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How Can Protest Be Grassroots and Also Organized?

March 4th's National Day of Action is hitting more than a few roadblocks. California was once considered one of the...

March 4th's National Day of Action is hitting more than a few roadblocks.

California was once considered one of the preeminent states in the union for the quality of its public education. But ever since 1978, when voters passed Proposition 13 and limited property tax growth, state revenues for education have been on the decline.

Flash forward a decade when, in an attempt to stem the bleeding of public funds, California voters enacted Proposition 98, which earmarked 40 percent of the state budget for K-14 education.

But ever since the recent downturn, California education has again been hit hard. Oakland, for example, has seen the budget for its 141 city schools has been slashed-by $70 million this year and $39 million next year.

The discrepancy comes not from defaulting on Proposition 98, which Governor Schwarzenegger said he is committed to honoring, but from a negative cost of living adjustment which means that Oakland, like many cities, receives less money per student. Add to that declining enrollment, and the per student cuts are even deadlier.

Higher education spending was cut by $2.8 billion in 2009 and after massive protests at campuses across the state last December, a call was issued for March 4 to be declared a National Day of Action in Defense of Public Education. Two groups-the California Coordinating Committee and a group that remains nameless, even on its own website -issued similar calls to action within days of each other.

The idea is to create a show of force in Sacramento and across the state with representatives from all levels of the public education establishment to decry the new cuts and ask that Sacramento change its spending priorities.

But at this point, exactly what the protest will come to look like on March 4 is really anyone's guess.

Neither of the groups that called for the Day of Action is planning to run the March 4 events, both are simply encouraging local groups to create their own events. The California Coordinating Committee's statement, for example, proclaims "all schools, unions and organizations are free to choose their specific demands and tactics-such as strikes, rallies, walkouts, occupations, sit-ins, teach-ins, etc.-as well as the duration of such actions."

One member of the California Coordinating Committee, Jennie Lu, a sophomore at UC Berkeley, explained their approach: "We are trying to fight authoritarianism, so it would be hypocritical to dictate what others should do. The whole point of the movement is so things can be organic and local and cater to the needs of the community. It's very grassroots."

So far, this has led to a broad array of plans and a general lack of cohesiveness between groups. Plans found online vary dramatically, from a two-hour walk-out at California State University at Long Beach, to a seven-week, 250-mile march by a "core group including representatives of unions and other community allies" from Bakersfield to Sacramento planned by the California Federation of Teachers.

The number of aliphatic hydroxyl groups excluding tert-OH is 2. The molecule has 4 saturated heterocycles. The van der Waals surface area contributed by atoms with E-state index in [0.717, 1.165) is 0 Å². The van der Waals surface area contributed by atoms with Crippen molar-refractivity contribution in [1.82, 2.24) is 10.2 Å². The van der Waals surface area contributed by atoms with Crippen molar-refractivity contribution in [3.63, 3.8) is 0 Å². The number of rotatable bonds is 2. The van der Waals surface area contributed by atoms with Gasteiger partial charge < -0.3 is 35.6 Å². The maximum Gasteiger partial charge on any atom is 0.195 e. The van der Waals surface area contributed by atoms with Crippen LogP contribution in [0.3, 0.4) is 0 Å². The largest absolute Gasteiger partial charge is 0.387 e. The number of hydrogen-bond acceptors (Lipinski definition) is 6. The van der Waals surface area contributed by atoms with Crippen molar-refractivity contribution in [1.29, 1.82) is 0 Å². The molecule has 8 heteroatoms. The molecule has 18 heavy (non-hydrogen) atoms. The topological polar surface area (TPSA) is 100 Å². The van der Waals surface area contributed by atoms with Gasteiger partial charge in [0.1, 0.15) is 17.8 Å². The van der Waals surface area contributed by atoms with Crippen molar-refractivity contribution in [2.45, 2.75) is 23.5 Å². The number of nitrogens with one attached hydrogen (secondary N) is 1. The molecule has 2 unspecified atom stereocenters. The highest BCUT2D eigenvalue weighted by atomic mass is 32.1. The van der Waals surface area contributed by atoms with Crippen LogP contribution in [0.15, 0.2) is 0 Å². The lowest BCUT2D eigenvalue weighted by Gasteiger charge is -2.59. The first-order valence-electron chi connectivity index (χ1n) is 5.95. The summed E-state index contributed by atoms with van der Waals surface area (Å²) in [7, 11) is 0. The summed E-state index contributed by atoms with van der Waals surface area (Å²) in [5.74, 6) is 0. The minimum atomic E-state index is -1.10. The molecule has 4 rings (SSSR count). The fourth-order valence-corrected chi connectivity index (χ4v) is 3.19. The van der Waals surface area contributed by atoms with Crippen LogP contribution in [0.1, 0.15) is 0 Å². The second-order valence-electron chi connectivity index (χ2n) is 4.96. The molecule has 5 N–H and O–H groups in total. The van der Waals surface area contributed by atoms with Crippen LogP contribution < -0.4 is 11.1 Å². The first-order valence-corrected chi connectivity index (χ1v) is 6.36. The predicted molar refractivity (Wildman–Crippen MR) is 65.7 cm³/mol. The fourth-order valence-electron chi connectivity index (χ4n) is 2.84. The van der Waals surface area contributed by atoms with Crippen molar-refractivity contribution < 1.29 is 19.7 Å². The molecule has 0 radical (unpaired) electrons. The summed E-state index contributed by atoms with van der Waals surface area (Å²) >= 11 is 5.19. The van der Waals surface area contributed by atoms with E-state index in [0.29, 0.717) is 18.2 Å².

So far, Oakland is on board for the Day of Action but has yet to figure out what form its protest will take.

At a recent board meeting, a teacher proposed a walk-out, where his high school students, during the school day, would walk down Telegraph Avenue to join the protesters on UC Berkeley's campus. Yet another teacher suggested busing all of Oakland's 39,000 students to Sacramento for the rally at the capitol.

Superintendent Tony Smith strongly opposed both of these plans. While he is resolute that Oakland participate in the Day of Action, he added: "Sanctioning young people and staff to be out of school is not somewhere I am prepared to go." Instead, he proposed an after-school rally and an in-school event that would function not only as a protest, but also as a learning experience.

And so, though the Oakland Unified School District, together with countless student groups, unions and elected bodies across the state are unified around the idea that there needs to be better public funding for schools in California, how to get from here to there still remains unclear.

March 4 has the potential to be a day when students' voices are heard, showing not only the officials in Sacramento but people from around the country just how much is at stake as public education becomes less of a priority in California. But without a coordinated and cohesive plan, the growing coalition risks making a lot of discordant noise-and not much else.

Any creative ideas for how students might protest?

Lillian Mongeau is a Teach For America alumna who taught seventh grade English on the Texas-Mexico border. She is now a student at UC Berkeley's Graduate School of Journalism, where she reports on education in Oakland. For more on Oakland's latest school board meeting, go to:

Poster (cc) via Flickr user Nick Bygon.

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